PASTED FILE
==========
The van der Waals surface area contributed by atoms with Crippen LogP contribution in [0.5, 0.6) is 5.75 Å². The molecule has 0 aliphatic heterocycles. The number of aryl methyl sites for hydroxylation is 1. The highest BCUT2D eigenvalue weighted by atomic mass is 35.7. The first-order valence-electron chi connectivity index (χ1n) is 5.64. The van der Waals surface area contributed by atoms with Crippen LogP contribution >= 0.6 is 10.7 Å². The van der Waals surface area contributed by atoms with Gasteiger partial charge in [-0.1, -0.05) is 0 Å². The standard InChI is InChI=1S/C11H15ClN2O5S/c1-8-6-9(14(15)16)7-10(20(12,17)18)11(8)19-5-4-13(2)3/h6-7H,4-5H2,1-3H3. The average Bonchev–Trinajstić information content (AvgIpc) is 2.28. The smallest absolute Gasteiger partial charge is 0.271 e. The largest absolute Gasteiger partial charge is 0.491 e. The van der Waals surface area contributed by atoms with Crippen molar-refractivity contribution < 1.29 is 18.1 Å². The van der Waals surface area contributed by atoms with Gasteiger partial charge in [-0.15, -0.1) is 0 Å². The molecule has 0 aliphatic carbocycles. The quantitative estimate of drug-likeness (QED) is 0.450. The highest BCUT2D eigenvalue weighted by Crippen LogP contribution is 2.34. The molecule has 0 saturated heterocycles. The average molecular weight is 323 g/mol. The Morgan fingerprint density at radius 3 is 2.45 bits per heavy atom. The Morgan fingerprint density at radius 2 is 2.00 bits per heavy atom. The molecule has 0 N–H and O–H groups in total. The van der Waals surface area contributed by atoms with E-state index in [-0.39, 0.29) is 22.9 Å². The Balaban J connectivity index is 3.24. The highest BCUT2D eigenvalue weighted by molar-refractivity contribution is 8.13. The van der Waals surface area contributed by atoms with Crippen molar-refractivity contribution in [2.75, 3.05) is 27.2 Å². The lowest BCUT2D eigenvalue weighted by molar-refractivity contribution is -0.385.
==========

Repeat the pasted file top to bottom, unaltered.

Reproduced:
The van der Waals surface area contributed by atoms with Crippen LogP contribution in [0.5, 0.6) is 5.75 Å². The molecule has 0 aliphatic heterocycles. The number of aryl methyl sites for hydroxylation is 1. The highest BCUT2D eigenvalue weighted by atomic mass is 35.7. The first-order valence-electron chi connectivity index (χ1n) is 5.64. The van der Waals surface area contributed by atoms with Crippen LogP contribution >= 0.6 is 10.7 Å². The van der Waals surface area contributed by atoms with Gasteiger partial charge in [-0.1, -0.05) is 0 Å². The standard InChI is InChI=1S/C11H15ClN2O5S/c1-8-6-9(14(15)16)7-10(20(12,17)18)11(8)19-5-4-13(2)3/h6-7H,4-5H2,1-3H3. The average Bonchev–Trinajstić information content (AvgIpc) is 2.28. The smallest absolute Gasteiger partial charge is 0.271 e. The largest absolute Gasteiger partial charge is 0.491 e. The van der Waals surface area contributed by atoms with Crippen molar-refractivity contribution < 1.29 is 18.1 Å². The van der Waals surface area contributed by atoms with Gasteiger partial charge in [-0.15, -0.1) is 0 Å². The molecule has 0 aliphatic carbocycles. The quantitative estimate of drug-likeness (QED) is 0.450. The highest BCUT2D eigenvalue weighted by Crippen LogP contribution is 2.34. The molecule has 0 saturated heterocycles. The average molecular weight is 323 g/mol. The Morgan fingerprint density at radius 3 is 2.45 bits per heavy atom. The Morgan fingerprint density at radius 2 is 2.00 bits per heavy atom. The molecule has 0 N–H and O–H groups in total. The van der Waals surface area contributed by atoms with E-state index in [-0.39, 0.29) is 22.9 Å². The Balaban J connectivity index is 3.24. The highest BCUT2D eigenvalue weighted by molar-refractivity contribution is 8.13. The van der Waals surface area contributed by atoms with Crippen molar-refractivity contribution in [2.75, 3.05) is 27.2 Å². The lowest BCUT2D eigenvalue weighted by molar-refractivity contribution is -0.385.